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"Every conference on the blockchain is 95pc white, male types of Silicon Valley"

Help: Tech Niall Dennehy is helping to shape a blockchain start-up with big international ambitions, but not everything is rosy in Ireland.

There is a growing sense of skepticism towards the huge excess of blockchain start-ups that appear on the scene, while a way to bind the technology of the ledger distributed to a whole range of different – and seemingly unexpected – projects.

Soccer on the blockchain? I do not know why, but it's okay. Meetings on the blockchain? Dear God, no. These are just some of the examples you meet regularly that highlight why companies at some point decided to add blockchain to their name to get more publicity.

Be a little different

But not everyone must be like that. Before any skepticism felt by this particular journalist, I came across a Dublin start-up called Aid: Tech, two years ago, which used blockchain, but for what seemed like a purpose I can definitely stay behind.

The simple premise was to use the blockchain to help humanitarian organizations track down a charitable donation from the person who donated it to the recipient, in order to prevent cases where aid can be intercepted by corrupt governments or local warlords.

Since then, things have gone pretty quickly to the point that he is now one of the favorites in the blockchain world, having raised 1 million euros at the start of this year, he was named one of the first fintech start-ups in Europe and has just been named Irish Times Winner of the 2018 Innovation of the Year award.

More recently, he began collaborating with Concern's charity to use his digital identity system for aid distribution in war-torn Syria.

Now, his co-founder and chief operations officer Niall Dennehy is ready to speak at the Inspirefest 2019 in what promises to be a great year for the company that has 10 employees based in Dublin but are planning to make them grow up very soon .

Much of this is driven by the launch of its TraceDonate program, which allows a person to donate to a cause to see in real time when his donation is spent and by whom. The start-up has already started working with an important Irish bank to allow its staff to donate using the platform.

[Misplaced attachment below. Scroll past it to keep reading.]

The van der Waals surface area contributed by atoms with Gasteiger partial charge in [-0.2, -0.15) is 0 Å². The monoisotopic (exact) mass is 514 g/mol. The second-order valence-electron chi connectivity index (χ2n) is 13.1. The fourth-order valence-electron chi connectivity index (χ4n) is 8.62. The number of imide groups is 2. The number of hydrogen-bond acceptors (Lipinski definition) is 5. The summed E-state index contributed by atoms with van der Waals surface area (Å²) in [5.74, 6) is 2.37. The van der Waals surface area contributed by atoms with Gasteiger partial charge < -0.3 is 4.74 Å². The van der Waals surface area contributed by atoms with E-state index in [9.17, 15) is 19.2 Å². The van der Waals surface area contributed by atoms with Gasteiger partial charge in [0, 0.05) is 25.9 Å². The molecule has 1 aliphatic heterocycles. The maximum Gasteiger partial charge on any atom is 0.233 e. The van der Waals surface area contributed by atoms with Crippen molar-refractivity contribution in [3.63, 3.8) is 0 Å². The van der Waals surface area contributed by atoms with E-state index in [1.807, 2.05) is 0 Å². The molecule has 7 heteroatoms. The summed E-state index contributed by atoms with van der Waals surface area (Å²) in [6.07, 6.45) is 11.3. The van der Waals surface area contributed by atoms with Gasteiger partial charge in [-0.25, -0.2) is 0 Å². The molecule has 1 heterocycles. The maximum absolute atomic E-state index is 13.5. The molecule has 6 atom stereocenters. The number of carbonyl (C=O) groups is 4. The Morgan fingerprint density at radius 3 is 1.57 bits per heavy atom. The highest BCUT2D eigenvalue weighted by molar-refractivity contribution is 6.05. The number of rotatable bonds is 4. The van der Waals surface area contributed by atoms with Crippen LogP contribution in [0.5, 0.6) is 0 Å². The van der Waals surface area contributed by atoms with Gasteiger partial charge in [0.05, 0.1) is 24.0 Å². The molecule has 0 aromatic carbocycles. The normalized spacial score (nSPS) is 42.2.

Child on the blockchain

Yet it is his work in Tanzania, where Dennehy really sees the technology of the company at work, where it is used to automatically distribute medical rights to pregnant women using smart contracts. This has already led to the birth of what has been called the first "child on the blockchain".

"The World Bank is fascinated by technology and we hope to scale it down to 1.2 million people over the next 12 months," said Dennehy.

"[Its PharmAccess partners in Tanzania was] able to make decisions based on real data on how they will distribute the medical rights to pregnant women, so that they can derive from the data if they were getting enough evidence of folic acid, sulfates and hemoglobin. "

With this kind of results, Dennehy said that Aid: Tech finds itself in a strange place when it comes to blockchain, claiming that most of the space is based primarily on "theory, hype, token, wallets and criptokiddies" [slang term for people unskilled in blockchain trying to enter the space]".

"We do not pay too much attention to others, but there's a lot of crap and clamor in space," he said. "Go now to any conference talking about blockchain and the white, male Silicon Valley guys of 95%." They say very little. "

He admitted that at some point Aid: Tech took into consideration the idea of ​​making a first coin offer (ICO) to raise funds and even got the green light from the Central Bank, but after consulting the established banks , it has been said that it will be a problem with investors the long run.

"Their perception was – whether it was right or not – it's like a dirty thing with speculation and other obscure things," he said, "with people who buy Lamborghini and fly to the moon."

The company has not done too badly from a typical funding perspective as it is, particularly in Asia, where it has signed its 1 million euro financing agreement with the Singapore SGInnovate fund in collaboration with Enterprise Ireland.

"If we stayed here, we would not be around now & # 39;

However, Dennehy admitted that the Irish venture capital scene is not as rosy as some do with me.

"We find that people here have to understand something before they commit themselves to doing it – they look for concrete facts, figures, budgets and traditional mechanisms," he said.

"We had a very bad support here in Ireland, in general, it's pretty poor in the fintech space, and while it's getting better, we have so many reasons we had to look overseas, if we stayed here, we would not be around now."

This encouragement to seek financing abroad is one of the messages he wants to convey when he steps up on the Infirefest stage in May 2019, along with a general sense of encouragement for any other entrepreneur who wants to enter the blockchain space.

"We are proving that you can make money and do good at the same time," he said. "We are still in the early days for us and perhaps we can show what can be done".

Niall Dennehy, co-founder and chief operating officer of Aid: Tech, speaking in 2018. Image: Katie O & # 39; Neill / TEDx Trinity College Dublin / Flickr (CC BY-NC-ND 2.0)

Inspirefest is the international event of Silicon Republic that celebrates the point where science, technology and art collide. Super Early Bird tickets for Inspirefest 2019 are available now.

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